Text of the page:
Prince William County approves controversial Woodbridge redevelopment

The Prince William Board of County Supervisors approved a rezoning application to build 325 housing units at the northeast quadrant of the Interstate 95 and Prince William Parkway interchange in Woodbridge. Chairman Corey Stewart said the area needs redevelopment. "If this goes down, no one will touch this property in our lifetime," he said.

After more than 40 people spoke during a public hearing Tuesday night, the Prince William Board of County Supervisors approved a rezoning application to build 325 housing units at the northeast quadrant of the Interstate 95 and Prince William Parkway interchange in Woodbridge.

Owners of the 55-acre property have proposed a housing development called Ray’s Regarde, which will include construction of a maximum of 175 townhouses and 150 condominiums, said Peter Dolan, of Walsh Colucci Lubeley & Walsh, who represented the applicants.

Most of the speakers opposed the development. Many said traffic in the area couldn’t handle more houses. The property is on both sides of Horner Road.

Others spoke about schools or environmental concerns due to a landfill that was on the property in the 1980s. Homes will not be built on existing unsuitable fill where the landfill was located, according to Prince William County planning officials.

Supervisor Frank Principi, D-Woodbridge District, made a motion to deny the rezoning application, but his motion failed.

After discussing the development until nearly midnight, supervisors voted 4-3 to approve the rezoning application. Supervisor Marty Nohe, R-Coles, made the motion. Supervisors Jeanine Lawson, R-Brentsville; and Ruth Anderson, R-Occoquan; and Republican At-Large Chair Corey Stewart voted in favor of the motion. Supervisors Maureen Caddigan, R-Potomac; Pete Candland, R-Gainesville; and Principi opposed the motion.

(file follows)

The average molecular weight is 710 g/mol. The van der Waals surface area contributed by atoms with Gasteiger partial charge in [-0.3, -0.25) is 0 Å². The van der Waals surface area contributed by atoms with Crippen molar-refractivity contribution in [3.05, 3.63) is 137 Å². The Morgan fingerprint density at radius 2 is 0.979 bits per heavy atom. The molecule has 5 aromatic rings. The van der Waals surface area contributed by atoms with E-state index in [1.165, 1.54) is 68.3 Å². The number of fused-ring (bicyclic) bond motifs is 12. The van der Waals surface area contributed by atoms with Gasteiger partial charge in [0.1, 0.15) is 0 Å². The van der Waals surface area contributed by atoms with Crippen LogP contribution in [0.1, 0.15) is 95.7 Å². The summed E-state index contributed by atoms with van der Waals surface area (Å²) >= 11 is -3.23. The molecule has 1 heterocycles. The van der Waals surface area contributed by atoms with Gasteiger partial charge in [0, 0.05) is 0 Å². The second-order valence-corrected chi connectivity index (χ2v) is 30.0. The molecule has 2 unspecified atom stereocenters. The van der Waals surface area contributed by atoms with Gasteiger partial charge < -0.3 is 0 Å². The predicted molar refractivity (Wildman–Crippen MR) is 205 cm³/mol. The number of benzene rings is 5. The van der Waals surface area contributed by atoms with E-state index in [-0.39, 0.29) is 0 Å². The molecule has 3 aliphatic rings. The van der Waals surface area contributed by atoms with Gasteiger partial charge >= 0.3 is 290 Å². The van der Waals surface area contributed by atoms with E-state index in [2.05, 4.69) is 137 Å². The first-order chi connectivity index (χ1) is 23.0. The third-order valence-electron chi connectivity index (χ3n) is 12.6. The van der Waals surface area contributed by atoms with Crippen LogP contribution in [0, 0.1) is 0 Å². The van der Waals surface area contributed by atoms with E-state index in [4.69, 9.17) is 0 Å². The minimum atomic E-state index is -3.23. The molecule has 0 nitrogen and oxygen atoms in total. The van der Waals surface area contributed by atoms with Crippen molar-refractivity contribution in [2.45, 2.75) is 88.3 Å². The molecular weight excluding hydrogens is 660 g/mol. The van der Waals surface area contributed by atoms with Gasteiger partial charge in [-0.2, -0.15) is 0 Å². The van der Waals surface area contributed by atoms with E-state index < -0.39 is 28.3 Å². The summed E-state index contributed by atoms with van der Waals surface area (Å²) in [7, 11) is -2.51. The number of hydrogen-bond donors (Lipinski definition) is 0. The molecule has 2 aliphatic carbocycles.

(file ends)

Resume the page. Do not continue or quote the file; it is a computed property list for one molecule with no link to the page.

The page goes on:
Stewart said the property needs redevelopment.

“If this goes down, no one will touch this property in our lifetime,” he said.

Ola Thomas-Smith, who has lived on the property for decades and is from the Ray family, said she and her husband have had to call the police many times due to break-ins at abandoned houses, abandoned cars and finding drug paraphernalia. There is also a burned house.

“[Ray’s Regarde] can only bring better housing and make the area more attractive,” she told supervisors.

After the approval, Thomas-Smith said it feels wonderful to know that their perseverance made a difference in the board’s approval. Multiple family members spoke during the public hearing in favor of the application.

Wreatha Anderson, whose maternal grandparents were George and Markonia Ray, said that only one of six houses on the property is currently inhabited.

“It’s an eyesore,” Anderson said.

The applicant offered the county $11 million, including $4.8 million for schools and $4.4 million for transportation, Dolan said. The transportation funding is proposed to be used to build a roundabout at Horner Road and Summerland Drive, adding a second left-turn lane on Prince William Parkway heading toward Summerland Drive and more.

Dolan said their timeline includes constructing the roundabout and other transportation improvements in 2020, receiving the first occupancy permit in 2022, finishing transportation improvements in 2023 by the 100th occupancy permit and completing the development in 2027.

Ray’s Regarde representatives said the housing units will sell for $300,000 to $400,000.

The housing development is expected to house about 159 school-aged children, according to the county’s planning department memo. Students living in Ray’s Regarde would attend Kilby Elementary, Lynn Middle and Woodbridge High.

According to Prince William County Public Schools, the new Kilby Elementary could accommodate the estimated increase of students, but Lynn Middle School and Woodbridge High School could not accommodate the increase of students. County planning staff estimate that the opening of more schools or the completion of school additions in coming years will help provide more classroom space.

Anderson said preserving the Rural Crescent in the western end of the county means keeping density near highways and major corridors.

“This area [Ray’s Regarde] is screaming for redevelopment,” she said. “I do believe this area will be beautiful.”

(3) comments

Joseph George for Neabsco District

Elections count. Those that voted for this wasn’t going to be moved by any citizens’ comments. Elections count!!!

411Catharpin

Great to know that Stewart remains the pave, build and tax king of NOVA. His motto has go to be...If it's green, has grass and tress lets pave it over, build on it, increase local density and then tax others...while I retreat to my cozy wooded lot sweetheart deal home".

LightningMcQueen

How is that worse than, as described, abandoned houses and cars everywhere and one burnt house?

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